The European Union (EU) has announced a partial embargo on Russian oil in response to the invasion of Ukraine. By yearend, about 90% of Russian oil import volumes could be affected. It's a major blow to Moscow, which relies on oil and natural gas sales for economic sustainability.
The US Census Bureau recently released the 2020 Census estimated undercount and overcount rates from its Post-Enumeration Survey. While we feared an undercount for Texas, it was even worse than expected.
The Advanced Research Projects Agency for Health ("ARPA-H") was recently established as a new federal agency with the mission of transforming health research and innovation. The concept is similar to that of the Defense Advanced Research Projects Agency (DARPA), which has fostered countless breakthrough discoveries (and is about the coolest place on earth). ARPA-H is charged with finding solutions to society's most challenging health crises, including cancer, Alzheimer's, and AIDS. Moreover, treatments are to be broadly accessible to improve outcomes across the globe while simultaneously containing medical costs.
Things are tough for anyone trying to purchase a house, with a double whammy of rising prices and increasing interest rates. Inventories are very low, and supply chain issues and labor shortages continue to complicate construction.
Job openings in Texas reached an all-time high in February at 932,000, far exceeding unemployment (about 635,000 at present). While that's beneficial for those looking for work, it's presenting notable challenges. Businesses unable to fill positions are often forced to respond by reducing operating hours or even closing locations, and the economy is functioning at less-than-optimal efficiency.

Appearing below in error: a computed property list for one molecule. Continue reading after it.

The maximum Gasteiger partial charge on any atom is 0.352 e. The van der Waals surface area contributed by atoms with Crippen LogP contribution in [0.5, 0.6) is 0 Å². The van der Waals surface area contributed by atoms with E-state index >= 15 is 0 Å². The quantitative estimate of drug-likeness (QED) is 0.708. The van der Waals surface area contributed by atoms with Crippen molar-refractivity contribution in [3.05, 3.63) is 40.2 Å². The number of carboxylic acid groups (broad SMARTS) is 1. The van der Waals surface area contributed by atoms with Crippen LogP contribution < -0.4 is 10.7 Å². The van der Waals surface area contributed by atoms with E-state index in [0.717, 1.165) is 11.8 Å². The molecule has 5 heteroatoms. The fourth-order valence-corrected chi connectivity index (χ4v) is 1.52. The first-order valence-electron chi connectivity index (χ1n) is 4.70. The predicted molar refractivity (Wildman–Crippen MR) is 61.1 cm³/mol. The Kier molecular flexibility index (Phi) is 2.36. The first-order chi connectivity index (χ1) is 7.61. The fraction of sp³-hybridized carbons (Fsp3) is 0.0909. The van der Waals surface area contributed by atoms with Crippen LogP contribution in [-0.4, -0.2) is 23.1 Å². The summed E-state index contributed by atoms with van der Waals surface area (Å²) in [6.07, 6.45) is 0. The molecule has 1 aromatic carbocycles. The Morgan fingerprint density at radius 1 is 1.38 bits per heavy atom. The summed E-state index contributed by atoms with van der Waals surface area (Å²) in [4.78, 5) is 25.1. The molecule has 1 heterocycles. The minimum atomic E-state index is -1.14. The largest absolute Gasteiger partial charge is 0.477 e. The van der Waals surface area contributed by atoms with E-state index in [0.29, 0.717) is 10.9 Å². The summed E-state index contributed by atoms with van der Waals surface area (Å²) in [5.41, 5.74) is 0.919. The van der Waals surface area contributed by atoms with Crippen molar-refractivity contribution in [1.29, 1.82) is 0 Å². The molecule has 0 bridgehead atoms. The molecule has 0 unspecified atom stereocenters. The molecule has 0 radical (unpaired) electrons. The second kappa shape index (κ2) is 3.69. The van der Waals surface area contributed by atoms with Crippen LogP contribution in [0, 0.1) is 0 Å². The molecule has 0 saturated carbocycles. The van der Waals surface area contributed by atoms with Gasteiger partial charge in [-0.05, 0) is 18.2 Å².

The number of oil and natural gas drilling permits issued by the Texas Railroad Commission reached an all-time high in March, at over 1,100. Hundreds of companies of all sizes are jumping into the fray. Activity is picking up across the state, with the Permian Basin reportedly seeing over 900 horizontal permits.
The recent invasion of Ukraine by Russia is generating questions regarding how important Russia is to the Texas economy, particularly as policies restricting trade and investment interactions are contemplated. The short answer: not very.
The past two years have been difficult, but the path forward is encouraging! Many parts of Texas have now reached or exceeded pre-pandemic employment levels, and unless a new and dangerous variant emerges, we may finally be able to put the worst of COVID-19 behind us. In fact, Texas is now more than 200,000 jobs ahead of its pre-pandemic peak. Supply-chain issues, worker shortages, and other challenges are likely to linger over the coming months, slowing the rate of expansion to some extent in the short term. Nevertheless, the outlook for the state remains highly favorable, and the momentum is palpable.
Since the beginnings of people living in social groups millennia ago, goods have been exchanged in some form. Through imports and exports, consumer choice improves, prices are reduced, business opportunities escalate, and economies grow. The essential mathematics explaining the process were worked out in the early 1800s. Pandemic-induced supply chain snarls have illustrated the interconnectedness of the contemporary world and just how much consumers rely on a steady stream of imports.
Recently, there has been much focus on the "petrodollar" and whether it will continue as the currency of choice in the oil market. China and Saudi Arabia have discussed shifting away from it, a move that some worry will end the dollar's dominance in world markets; others seem to think it would be the end of life as know it. Let me put your mind at ease.